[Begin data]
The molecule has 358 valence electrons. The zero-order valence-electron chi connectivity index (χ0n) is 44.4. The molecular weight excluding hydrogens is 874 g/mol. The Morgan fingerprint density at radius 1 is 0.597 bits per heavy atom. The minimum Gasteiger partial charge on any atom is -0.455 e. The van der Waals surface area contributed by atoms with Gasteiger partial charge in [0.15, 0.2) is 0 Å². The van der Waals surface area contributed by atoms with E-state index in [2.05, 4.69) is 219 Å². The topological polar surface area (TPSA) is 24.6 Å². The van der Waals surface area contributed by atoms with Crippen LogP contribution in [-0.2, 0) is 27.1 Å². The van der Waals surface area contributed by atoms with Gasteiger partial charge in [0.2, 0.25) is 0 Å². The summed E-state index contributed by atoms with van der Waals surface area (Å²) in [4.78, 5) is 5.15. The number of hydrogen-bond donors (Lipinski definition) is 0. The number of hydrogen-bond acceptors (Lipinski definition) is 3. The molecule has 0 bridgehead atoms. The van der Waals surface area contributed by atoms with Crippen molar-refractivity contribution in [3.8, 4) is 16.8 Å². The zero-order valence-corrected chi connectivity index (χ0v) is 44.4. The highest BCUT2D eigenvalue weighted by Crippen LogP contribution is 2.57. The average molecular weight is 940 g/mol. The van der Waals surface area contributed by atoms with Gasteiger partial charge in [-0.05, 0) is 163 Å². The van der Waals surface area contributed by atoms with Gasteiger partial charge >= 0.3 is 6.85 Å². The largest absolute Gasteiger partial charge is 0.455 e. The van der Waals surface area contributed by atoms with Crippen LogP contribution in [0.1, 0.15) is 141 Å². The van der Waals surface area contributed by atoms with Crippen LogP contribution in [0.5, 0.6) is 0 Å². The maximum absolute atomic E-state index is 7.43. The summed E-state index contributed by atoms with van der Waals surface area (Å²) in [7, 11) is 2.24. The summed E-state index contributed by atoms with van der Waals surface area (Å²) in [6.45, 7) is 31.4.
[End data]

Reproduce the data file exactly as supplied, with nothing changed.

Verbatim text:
The molecule has 358 valence electrons. The zero-order valence-electron chi connectivity index (χ0n) is 44.4. The molecular weight excluding hydrogens is 874 g/mol. The Morgan fingerprint density at radius 1 is 0.597 bits per heavy atom. The minimum Gasteiger partial charge on any atom is -0.455 e. The van der Waals surface area contributed by atoms with Gasteiger partial charge in [0.15, 0.2) is 0 Å². The van der Waals surface area contributed by atoms with E-state index in [2.05, 4.69) is 219 Å². The topological polar surface area (TPSA) is 24.6 Å². The van der Waals surface area contributed by atoms with Crippen LogP contribution in [-0.2, 0) is 27.1 Å². The van der Waals surface area contributed by atoms with Gasteiger partial charge in [0.2, 0.25) is 0 Å². The summed E-state index contributed by atoms with van der Waals surface area (Å²) in [4.78, 5) is 5.15. The number of hydrogen-bond donors (Lipinski definition) is 0. The number of hydrogen-bond acceptors (Lipinski definition) is 3. The molecule has 0 bridgehead atoms. The van der Waals surface area contributed by atoms with Crippen molar-refractivity contribution in [3.8, 4) is 16.8 Å². The zero-order valence-corrected chi connectivity index (χ0v) is 44.4. The highest BCUT2D eigenvalue weighted by Crippen LogP contribution is 2.57. The average molecular weight is 940 g/mol. The van der Waals surface area contributed by atoms with Gasteiger partial charge in [-0.05, 0) is 163 Å². The van der Waals surface area contributed by atoms with Gasteiger partial charge >= 0.3 is 6.85 Å². The largest absolute Gasteiger partial charge is 0.455 e. The van der Waals surface area contributed by atoms with Crippen LogP contribution in [0.1, 0.15) is 141 Å². The van der Waals surface area contributed by atoms with Crippen LogP contribution in [0.5, 0.6) is 0 Å². The maximum absolute atomic E-state index is 7.43. The summed E-state index contributed by atoms with van der Waals surface area (Å²) in [7, 11) is 2.24. The summed E-state index contributed by atoms with van der Waals surface area (Å²) in [6.45, 7) is 31.4.